Turkish bakeries like Bakkerij Dunya in Amsterdam’s Oud-West are evidence of post-war immigration that has changed the fabric of Dutch life.
By the mid-1960s, the Dutch economy was booming again, but the cultural landscape had changed. As guest workers brought their families to the Netherlands, their diverse faiths became woven into the fabric of Dutch life. Well into the 21st century, asylum seekers from Iraq, Somalia, Afghanistan, Yemen, and other troubled parts of the world have contributed to Amsterdam’s continually changing spiritual landscape and multicultural makeup.
Despite the diversity of its people, the Netherlands has become one of the most non-religious countries in the western world. While echoes of Calvinism still reverberate in daily life, more Dutchies now identify as non-religious than as Christians—which may be one reason many places of worship have been transformed into concert venues, museums, and nightclubs like Amsterdam’s world-renowned Paradiso.
Eight Iconic Places of Worship
Those churches, temples and mosques that are still intact are reminders of Amsterdam’s turbulent past, as well as its contemporary patchwork of faiths. The most iconic include these eight historic venues where locals, as well as visitors, can still worship.
1. The Old Church (De Oude Kerk). Amsterdam’s oldest church towers over the city’s infamous De Wallen neighborhood. Ringed by bars, coffeeshops, red-lit windows, and the Princess Juliana Nursery School, the massive stone edifice served local Catholics until the Reformation, when Dutch Calvinists overthrew Papal control and ransacked its interior.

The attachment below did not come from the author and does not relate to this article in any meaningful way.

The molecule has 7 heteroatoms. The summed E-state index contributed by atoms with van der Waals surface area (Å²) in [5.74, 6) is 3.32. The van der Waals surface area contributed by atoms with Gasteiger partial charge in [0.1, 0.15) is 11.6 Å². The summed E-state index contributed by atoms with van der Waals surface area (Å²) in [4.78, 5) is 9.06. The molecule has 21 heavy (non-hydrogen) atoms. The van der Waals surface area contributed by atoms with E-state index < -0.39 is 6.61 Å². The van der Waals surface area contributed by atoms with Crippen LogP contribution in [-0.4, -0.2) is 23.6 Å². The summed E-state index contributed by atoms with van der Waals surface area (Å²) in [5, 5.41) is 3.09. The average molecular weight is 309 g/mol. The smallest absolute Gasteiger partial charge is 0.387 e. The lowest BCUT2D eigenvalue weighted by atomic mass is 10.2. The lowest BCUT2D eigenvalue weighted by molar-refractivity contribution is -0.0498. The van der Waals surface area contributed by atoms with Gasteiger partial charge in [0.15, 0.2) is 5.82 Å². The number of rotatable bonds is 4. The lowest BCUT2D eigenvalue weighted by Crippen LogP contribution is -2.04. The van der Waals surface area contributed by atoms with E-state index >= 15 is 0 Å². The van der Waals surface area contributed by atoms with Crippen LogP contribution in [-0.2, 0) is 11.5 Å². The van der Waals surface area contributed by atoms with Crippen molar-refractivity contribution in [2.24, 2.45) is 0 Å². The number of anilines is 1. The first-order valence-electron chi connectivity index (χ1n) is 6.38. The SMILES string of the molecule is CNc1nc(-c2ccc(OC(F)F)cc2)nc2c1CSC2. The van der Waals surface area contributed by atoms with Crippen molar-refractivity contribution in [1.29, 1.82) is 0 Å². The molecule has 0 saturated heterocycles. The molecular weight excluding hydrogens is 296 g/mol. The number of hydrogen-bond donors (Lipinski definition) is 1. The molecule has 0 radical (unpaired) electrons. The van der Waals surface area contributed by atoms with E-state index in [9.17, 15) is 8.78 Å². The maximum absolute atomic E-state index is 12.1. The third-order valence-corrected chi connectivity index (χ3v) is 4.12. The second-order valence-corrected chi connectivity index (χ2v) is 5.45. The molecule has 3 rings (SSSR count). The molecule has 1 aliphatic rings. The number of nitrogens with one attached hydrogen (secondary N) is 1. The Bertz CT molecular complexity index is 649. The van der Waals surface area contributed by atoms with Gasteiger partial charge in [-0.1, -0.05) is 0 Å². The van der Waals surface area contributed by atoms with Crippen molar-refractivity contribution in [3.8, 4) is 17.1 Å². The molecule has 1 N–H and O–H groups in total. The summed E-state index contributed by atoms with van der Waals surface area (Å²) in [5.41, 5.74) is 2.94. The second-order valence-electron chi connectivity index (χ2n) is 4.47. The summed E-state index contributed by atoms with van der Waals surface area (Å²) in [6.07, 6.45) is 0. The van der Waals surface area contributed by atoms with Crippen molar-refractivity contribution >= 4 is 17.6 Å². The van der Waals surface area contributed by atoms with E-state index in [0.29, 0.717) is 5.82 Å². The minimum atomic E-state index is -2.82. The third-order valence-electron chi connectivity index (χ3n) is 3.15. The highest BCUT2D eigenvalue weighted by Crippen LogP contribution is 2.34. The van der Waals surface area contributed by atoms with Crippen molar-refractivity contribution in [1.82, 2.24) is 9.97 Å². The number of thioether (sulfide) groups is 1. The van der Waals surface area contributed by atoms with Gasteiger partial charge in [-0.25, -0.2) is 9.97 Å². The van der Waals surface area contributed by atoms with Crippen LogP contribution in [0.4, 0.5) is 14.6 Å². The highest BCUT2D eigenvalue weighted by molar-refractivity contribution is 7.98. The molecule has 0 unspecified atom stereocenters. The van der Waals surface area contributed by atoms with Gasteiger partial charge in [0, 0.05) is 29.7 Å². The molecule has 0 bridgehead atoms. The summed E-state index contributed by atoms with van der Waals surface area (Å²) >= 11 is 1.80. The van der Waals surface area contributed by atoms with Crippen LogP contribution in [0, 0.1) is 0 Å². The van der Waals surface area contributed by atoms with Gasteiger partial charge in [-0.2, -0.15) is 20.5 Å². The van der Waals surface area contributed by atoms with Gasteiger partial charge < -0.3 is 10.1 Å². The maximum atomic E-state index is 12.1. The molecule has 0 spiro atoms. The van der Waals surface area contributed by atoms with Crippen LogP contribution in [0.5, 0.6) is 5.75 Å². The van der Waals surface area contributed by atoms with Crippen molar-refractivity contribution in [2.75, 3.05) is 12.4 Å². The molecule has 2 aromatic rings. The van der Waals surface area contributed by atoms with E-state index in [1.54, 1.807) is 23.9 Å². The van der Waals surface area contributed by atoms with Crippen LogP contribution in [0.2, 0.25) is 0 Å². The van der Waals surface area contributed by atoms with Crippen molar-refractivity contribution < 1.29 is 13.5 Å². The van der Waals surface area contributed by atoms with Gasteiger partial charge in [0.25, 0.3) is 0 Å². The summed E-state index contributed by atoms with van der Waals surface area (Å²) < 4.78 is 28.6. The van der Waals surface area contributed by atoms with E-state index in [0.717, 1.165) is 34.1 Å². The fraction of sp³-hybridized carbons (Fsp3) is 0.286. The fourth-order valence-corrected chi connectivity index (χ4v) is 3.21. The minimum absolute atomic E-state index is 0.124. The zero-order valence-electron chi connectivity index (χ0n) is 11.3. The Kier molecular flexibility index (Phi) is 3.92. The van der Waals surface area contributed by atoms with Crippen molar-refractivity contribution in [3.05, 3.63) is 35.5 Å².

Surrounded by brothels, bars, coffeeshops, and a nursery school, Amsterdam’s oldest church towers over the infamous Red Light District. Originally built in the 13th century as a Catholic church, de Oude Kerk became one of the buildings expressing the national character of Dutch Protestantism after the Reformation.
Originally constructed in 1213, de Oude Kerk has been renovated several times over its long history. While still a place of worship, it’s also used for organ concerts, award ceremonies and exhibitions. Despite the turmoil it’s witnessed over the years, the church has remained mostly intact since the 17th century. Beyond its simple facade, a somber interior still features many age-old elements, including a vaulted wooden ceiling dating back to the Middle Ages.
2. The New Church (De Nieuwe Kerk). By the 14th century, Amsterdam had outgrown the Old Church. To serve the spiritual needs of the city’s growing population, the bishop of Utrecht granted permission for a new church on Dam Square, adjacent to the Royal Palace—an ideal setting for coronations and other state ceremonies.
The 16th-century Nieuwe Kerk is the Netherlands’ most important church. In 2002, it was the stage for the wedding of King Willem Alexander and Queen Maxima.
Consecrated in 1409, de Nieuwe Kerk was originally built in early Renaissance style, with an elaborate altar, arched nave and impressive pipe organ. While it escaped major damage in two 15th-century fires, it was reduced to ashes when plumbers accidentally started a blaze in 1654.